The flight out was easy but surprisingly rough in places, and I made it to the cliffs with plenty of height. The air was lovely and smooth so I spent about an hour flying backwards and forwards practising wing-overs etc and taking photos that I’ve already taken hundreds of times before! Unfortunately the wind was too far off to the west to go round White Nothe down to Durdle Door, so after flying back to the ridge then back to the cliffs I decided to fly back to the ridge and land.

Stuart M said he was going to have a look at Corton Denham as there were people flying there so I decided to go with him. We got there just in time to see Paul H leaving and Ali F going over the back. James L was still in the air and Dave W was just about to go. The wind was blowing 16 – 25mph on take off and the sky was overcast so I decided not to bother and went home instead.

Report by John Alder

Ringstead Bay. I arrived late (after 4 o’clock) in time to see the last visiting HG land – there were several visitors:- Tony Moore, Simon Murphy, Harriet Pottinger and Wayne Bevan (possibly others I didn’t see) but NO other Wessex HG pilots! Having rigged quickly, I took off at about 5 o’clock and enjoyed a superb hour-long flight, topping out about 800ft ATO. At one point I was joined by a PG – sorry I don’t know whose it was but it top landed after a few minutes and the other PG’s remained grounded –too strong, I guess. Lift was widespread if not strong but it was so smooth the glider flew itself if I stopped making control inputs. Thus it was feasible to soar over a large area without losing height significantly. Top landing was smooth and easy so I had a great time

Report by Alastair Florence

 

  
Plan A was go to Rybury today with Dave W and Paul H, this was scuppered when we found out Rybury is strictly Thames Valley members only and a few other rules on days use per year etc, Plan B hatched as, go to Corton Denham.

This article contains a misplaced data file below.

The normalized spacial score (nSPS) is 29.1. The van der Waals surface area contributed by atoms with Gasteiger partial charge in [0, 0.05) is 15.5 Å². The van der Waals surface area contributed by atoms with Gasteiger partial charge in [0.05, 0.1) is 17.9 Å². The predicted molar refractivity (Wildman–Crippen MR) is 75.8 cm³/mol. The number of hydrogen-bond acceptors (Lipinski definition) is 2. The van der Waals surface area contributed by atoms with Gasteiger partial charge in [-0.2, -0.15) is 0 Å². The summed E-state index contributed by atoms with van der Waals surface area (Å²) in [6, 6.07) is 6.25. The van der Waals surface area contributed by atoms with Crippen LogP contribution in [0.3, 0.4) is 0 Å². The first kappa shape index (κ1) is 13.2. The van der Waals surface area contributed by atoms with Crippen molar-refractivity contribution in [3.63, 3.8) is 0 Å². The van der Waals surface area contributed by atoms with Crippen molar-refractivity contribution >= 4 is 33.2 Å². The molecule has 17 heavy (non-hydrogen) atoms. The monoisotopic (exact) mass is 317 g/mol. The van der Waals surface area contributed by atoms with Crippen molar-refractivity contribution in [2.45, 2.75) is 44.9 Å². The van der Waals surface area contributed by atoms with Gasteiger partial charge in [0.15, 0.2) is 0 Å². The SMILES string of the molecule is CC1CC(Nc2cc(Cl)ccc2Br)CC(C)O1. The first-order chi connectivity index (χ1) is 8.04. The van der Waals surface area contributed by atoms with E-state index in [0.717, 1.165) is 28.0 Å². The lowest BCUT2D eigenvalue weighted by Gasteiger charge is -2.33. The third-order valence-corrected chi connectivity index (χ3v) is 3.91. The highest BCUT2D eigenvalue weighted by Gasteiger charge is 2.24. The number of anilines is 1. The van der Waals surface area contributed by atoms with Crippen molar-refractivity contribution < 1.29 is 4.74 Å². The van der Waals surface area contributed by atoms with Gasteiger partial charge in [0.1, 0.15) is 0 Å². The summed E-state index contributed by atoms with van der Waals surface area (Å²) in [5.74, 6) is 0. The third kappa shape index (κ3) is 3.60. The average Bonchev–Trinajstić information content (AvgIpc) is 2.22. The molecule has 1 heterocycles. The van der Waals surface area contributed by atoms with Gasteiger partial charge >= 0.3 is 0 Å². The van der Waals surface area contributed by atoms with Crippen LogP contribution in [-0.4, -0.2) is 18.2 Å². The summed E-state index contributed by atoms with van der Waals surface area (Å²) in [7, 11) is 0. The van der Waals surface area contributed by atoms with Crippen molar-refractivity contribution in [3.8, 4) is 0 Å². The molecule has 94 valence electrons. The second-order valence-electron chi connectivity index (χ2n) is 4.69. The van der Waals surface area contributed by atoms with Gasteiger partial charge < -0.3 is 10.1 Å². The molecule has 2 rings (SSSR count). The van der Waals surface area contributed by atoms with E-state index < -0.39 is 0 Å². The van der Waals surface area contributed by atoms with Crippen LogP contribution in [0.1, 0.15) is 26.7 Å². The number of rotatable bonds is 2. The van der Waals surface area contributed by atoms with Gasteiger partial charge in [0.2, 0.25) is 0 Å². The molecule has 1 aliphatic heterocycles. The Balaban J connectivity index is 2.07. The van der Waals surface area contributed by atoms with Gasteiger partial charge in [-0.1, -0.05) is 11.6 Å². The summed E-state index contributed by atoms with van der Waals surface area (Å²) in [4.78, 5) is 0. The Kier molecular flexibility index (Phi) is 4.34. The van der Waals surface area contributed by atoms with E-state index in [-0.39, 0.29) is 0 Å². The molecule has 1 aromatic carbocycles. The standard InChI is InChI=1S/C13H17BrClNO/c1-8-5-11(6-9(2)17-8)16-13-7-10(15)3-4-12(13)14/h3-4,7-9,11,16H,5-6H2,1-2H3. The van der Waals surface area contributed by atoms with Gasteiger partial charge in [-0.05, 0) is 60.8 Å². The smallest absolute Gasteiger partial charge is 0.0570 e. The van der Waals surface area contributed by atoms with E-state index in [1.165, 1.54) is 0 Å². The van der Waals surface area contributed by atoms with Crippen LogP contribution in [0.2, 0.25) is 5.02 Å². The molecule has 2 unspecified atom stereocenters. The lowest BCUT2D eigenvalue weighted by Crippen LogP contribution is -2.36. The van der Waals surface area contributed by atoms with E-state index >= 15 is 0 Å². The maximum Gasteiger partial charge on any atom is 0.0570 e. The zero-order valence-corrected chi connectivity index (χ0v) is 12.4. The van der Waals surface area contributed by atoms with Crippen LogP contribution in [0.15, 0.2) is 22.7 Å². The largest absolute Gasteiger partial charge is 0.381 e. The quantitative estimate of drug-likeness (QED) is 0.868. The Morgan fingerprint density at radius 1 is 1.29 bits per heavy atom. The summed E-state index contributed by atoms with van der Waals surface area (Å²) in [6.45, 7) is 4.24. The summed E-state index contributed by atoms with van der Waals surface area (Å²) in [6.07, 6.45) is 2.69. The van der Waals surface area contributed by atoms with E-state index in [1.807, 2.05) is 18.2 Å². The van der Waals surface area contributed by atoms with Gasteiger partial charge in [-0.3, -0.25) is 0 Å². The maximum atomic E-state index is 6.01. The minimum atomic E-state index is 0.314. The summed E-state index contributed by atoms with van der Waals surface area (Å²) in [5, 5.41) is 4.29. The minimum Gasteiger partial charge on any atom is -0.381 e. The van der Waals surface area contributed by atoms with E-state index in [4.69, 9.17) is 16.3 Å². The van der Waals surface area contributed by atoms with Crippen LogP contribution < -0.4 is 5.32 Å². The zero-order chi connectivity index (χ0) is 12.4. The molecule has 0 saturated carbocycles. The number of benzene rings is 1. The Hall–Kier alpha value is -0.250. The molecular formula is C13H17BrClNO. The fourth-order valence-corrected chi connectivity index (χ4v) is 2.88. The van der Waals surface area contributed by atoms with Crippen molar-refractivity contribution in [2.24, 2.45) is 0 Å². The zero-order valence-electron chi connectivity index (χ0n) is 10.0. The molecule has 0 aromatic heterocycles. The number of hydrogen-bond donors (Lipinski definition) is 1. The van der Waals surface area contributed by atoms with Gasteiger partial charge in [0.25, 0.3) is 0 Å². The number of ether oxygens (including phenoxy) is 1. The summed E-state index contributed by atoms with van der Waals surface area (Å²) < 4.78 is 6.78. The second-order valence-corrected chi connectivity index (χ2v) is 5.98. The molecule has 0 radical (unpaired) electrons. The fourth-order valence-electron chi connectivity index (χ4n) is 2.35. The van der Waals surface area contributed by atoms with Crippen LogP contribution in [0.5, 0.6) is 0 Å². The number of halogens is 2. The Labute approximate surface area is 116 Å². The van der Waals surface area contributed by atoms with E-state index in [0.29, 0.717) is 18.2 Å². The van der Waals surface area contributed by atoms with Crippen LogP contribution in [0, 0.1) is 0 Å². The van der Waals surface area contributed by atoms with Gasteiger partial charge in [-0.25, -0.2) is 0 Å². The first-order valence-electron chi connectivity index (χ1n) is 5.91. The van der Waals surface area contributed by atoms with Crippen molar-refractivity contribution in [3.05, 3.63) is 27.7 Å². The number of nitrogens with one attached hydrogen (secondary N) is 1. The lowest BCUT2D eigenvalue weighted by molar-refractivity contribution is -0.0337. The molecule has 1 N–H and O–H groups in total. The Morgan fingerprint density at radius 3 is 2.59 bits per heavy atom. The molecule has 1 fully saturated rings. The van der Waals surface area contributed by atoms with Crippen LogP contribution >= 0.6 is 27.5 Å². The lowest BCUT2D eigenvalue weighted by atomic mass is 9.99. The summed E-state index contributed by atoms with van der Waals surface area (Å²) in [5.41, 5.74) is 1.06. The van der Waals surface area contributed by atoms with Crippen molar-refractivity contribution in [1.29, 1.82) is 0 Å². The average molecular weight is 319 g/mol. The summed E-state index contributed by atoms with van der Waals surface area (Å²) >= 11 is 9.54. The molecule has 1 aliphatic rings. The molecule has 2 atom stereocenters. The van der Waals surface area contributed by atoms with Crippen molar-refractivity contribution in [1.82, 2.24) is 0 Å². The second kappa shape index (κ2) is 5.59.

I have not flown here before so it one more to tick off now.

The site has a reputation for being rough and it was a little rough at times today. Wind speeds varied from 8mph to about 27 mph mostly due to prolific thermals, sadly they were pretty smashed up by the wind. We flew in the morning and had a good but lively session with good height over Corton D at times.

We were joined by James L, Simon J and Guy on PG's and a hangy who lives in the village who was last seen going XC.

The afternoon was much like the morning conditions wise and I had plenty of chance to test the Omegas stability and my active flying combination. In the end I was wondering where I might be able to land without disaster, fate was sealed for me as after a 360 or two to 500ft odd I sort of got blown back and ended up 2.7km downwind followed by Guy, that gave me 6km with turnpoints total, maybe not a site record but some good fun and a bit scary at times.


Sat 09 May 2009

Report by Grant Oseland

 

   
Another day at Ringstead with lots of members there and a strong wind which eventually got too much for most, but it did allow for a large number of hang gliders (don't know what the correct terminology is for more than one hang glider at a site at any one time?) to show us how it's done when the wind blows a bit too hard.


Mon 04 May 2009

Report by Jon Wood

I have been the social secretary for Norfolk,Hangliding & Paragliding Club www.flynorfolk.org since last year & was asked to arrange an SIV course for the club. So i arranged a trip to Oludeniz in Turkey to do the course with Jocky Sanderson, 9 pilots wanted to do the course, including 4 wessex members ( James Martin, Paul Ebert, Mark Fisher & myself ) we had a mixed group of pilots, some with many hundreds of hours & 2 that were just about CP rated.